A symplectic generalization of 3-dimensional taut foliations
Abstract: A taut foliation on a closed 3-manifold is a foliation by surfaces which has a transverse cycle meeting every leaf. Equivalently, it has a closed 2-form which induces an area form on each leaf.
In arbitrary dimensions, and from a symplectic view point, it makes sense to look at codimension one foliations with a closed 2-form making each leaf symplectic. We shall recall how Donaldson approximately holomorphic theory for symplectic manifolds can be adapted to this class of foliations, to produce "Donalson divisors'' which generalize the transverse cycles in the 3-dimensional case. Finally, we shall discuss a foliated version of the Lefschetz hyperplane theorem which implies that Donaldson divisors capture entirely the transverse geometry of the ambient foliation.
The Kaehler geometry of the Weinstein construction
Abstract: We discuss the Weinstein construction of symplectic bundles in the framework of Kaehler manifolds. In particular, we give examples of csc Kaehler metrics which are not Einstein-Kaehler. We finally use the Weinstein construction to give a local characterization of Kaehler manifolds admitting holomorphic, totally geodesic and homothetic foliations. This a joint work with Paul-Andi Nagy.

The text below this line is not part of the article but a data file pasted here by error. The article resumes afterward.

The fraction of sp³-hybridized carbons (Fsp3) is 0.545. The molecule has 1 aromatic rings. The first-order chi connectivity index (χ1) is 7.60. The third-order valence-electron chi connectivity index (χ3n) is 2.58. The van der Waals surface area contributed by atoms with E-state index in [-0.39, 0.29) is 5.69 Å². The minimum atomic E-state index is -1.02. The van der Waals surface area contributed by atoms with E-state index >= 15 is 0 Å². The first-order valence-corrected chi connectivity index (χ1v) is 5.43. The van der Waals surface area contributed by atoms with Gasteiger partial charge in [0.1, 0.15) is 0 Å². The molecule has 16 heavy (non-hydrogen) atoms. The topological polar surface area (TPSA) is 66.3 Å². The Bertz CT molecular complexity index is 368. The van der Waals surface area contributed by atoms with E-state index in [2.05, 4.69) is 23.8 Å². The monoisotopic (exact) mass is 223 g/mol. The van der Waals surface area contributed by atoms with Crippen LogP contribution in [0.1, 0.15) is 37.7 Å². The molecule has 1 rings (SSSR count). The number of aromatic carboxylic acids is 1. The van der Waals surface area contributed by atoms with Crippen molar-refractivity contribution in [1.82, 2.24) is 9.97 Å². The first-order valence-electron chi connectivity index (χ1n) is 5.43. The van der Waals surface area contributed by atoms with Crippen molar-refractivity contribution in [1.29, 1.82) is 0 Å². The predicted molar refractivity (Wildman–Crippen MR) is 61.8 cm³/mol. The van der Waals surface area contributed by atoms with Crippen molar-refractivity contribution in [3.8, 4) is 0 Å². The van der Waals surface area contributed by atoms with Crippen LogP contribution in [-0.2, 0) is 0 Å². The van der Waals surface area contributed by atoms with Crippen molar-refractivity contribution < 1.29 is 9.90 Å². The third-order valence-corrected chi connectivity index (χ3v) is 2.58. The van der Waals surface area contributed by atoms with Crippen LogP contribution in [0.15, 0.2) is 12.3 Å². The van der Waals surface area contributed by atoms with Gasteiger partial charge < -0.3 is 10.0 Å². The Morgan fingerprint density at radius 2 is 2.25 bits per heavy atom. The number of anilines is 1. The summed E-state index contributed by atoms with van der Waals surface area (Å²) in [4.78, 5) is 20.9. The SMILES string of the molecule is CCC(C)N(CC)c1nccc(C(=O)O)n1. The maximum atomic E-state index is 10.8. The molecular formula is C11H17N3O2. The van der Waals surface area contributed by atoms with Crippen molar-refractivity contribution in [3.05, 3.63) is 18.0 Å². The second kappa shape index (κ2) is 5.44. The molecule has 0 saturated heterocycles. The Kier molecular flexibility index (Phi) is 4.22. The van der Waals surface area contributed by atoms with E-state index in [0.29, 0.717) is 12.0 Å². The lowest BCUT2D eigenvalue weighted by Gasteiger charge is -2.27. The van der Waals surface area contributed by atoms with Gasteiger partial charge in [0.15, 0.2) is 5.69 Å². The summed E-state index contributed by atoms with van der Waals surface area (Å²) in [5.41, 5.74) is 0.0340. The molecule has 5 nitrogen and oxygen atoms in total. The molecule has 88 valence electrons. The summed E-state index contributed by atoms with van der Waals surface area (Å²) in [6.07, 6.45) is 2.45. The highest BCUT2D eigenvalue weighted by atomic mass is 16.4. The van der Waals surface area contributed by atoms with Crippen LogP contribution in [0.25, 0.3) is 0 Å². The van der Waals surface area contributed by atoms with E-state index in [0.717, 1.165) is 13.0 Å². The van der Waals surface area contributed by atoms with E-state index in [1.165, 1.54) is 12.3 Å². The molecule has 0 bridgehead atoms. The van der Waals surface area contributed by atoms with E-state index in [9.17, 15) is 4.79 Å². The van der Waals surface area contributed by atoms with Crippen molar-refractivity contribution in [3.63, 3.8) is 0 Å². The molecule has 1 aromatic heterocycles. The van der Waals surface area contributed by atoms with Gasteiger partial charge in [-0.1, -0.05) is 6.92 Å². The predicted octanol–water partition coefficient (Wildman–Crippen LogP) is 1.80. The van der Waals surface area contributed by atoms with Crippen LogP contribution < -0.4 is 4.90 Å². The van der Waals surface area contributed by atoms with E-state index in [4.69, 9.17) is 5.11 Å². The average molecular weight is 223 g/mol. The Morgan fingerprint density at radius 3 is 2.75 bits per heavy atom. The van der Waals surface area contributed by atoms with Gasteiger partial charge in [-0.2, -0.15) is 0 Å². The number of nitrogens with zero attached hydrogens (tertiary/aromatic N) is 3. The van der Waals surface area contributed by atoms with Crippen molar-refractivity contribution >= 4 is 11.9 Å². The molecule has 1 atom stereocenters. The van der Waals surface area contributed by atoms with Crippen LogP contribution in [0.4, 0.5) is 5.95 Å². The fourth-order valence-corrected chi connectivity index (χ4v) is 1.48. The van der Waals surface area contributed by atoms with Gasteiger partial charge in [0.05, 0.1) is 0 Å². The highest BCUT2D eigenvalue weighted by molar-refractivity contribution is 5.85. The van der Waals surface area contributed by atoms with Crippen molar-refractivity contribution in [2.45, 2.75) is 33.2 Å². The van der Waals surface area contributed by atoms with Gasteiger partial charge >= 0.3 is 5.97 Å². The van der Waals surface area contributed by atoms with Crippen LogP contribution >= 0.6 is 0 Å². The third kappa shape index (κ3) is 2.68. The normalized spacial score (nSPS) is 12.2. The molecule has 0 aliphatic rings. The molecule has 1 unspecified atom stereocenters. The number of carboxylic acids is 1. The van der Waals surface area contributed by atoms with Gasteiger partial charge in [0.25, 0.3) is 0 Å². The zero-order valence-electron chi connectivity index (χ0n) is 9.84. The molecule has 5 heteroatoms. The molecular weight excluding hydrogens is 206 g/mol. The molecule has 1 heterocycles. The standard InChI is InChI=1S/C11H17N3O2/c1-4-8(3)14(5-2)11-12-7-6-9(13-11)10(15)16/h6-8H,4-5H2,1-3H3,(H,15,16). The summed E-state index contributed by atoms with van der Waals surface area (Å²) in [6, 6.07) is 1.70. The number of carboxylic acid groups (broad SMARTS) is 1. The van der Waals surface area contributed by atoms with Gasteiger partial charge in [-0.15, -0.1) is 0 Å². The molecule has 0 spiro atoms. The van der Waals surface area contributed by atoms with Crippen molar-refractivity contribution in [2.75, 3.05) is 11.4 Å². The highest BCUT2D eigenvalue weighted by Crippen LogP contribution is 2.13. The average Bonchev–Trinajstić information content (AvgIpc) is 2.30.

On the classification of Bochner-Kahler metrics
Abstract: A Bochner-Kahler metric is a Kahler metric whose Bochner component of the curvature tensor vanishes. In this talk I will explain how Bryant's classification of such metrics can be simplified and improved using Lie algebroids and Lie groupoids, leading to a better understanding of the moduli space of Bochner-Kahler metrics. This is based on joint work with Ivan Struchiner (USP).
The contribution of Jean François Le Gall to Brownian Geometry
Abstract: J.F. Le Gall has been awarded the Wolff prize in 2019 "for his profound and elegant works on stochastic processes". In this talk we wish to introduce to a large audience to Le Gall's contribution to the subject of Random Geometry (his main object of focus in the last 15 years). Our starting point is the following question:
"Is there a good notion of random sphere ?"
or more precisely:
"Is there a natural way to choose at random a manifold among all those that are homeomorphic to the sphere?"
In order to give a more precise meaning to the question and to explain the elegant answer brought to the above question by Le Gall and Miermont, we will make a detour to the world of discrete random geometry and the notion Quadragulations of the Sphere, and explore the path that lead to the construction of the Brownian Sphere via Brownian Motion, Brownian Tree, and Brownian Snake.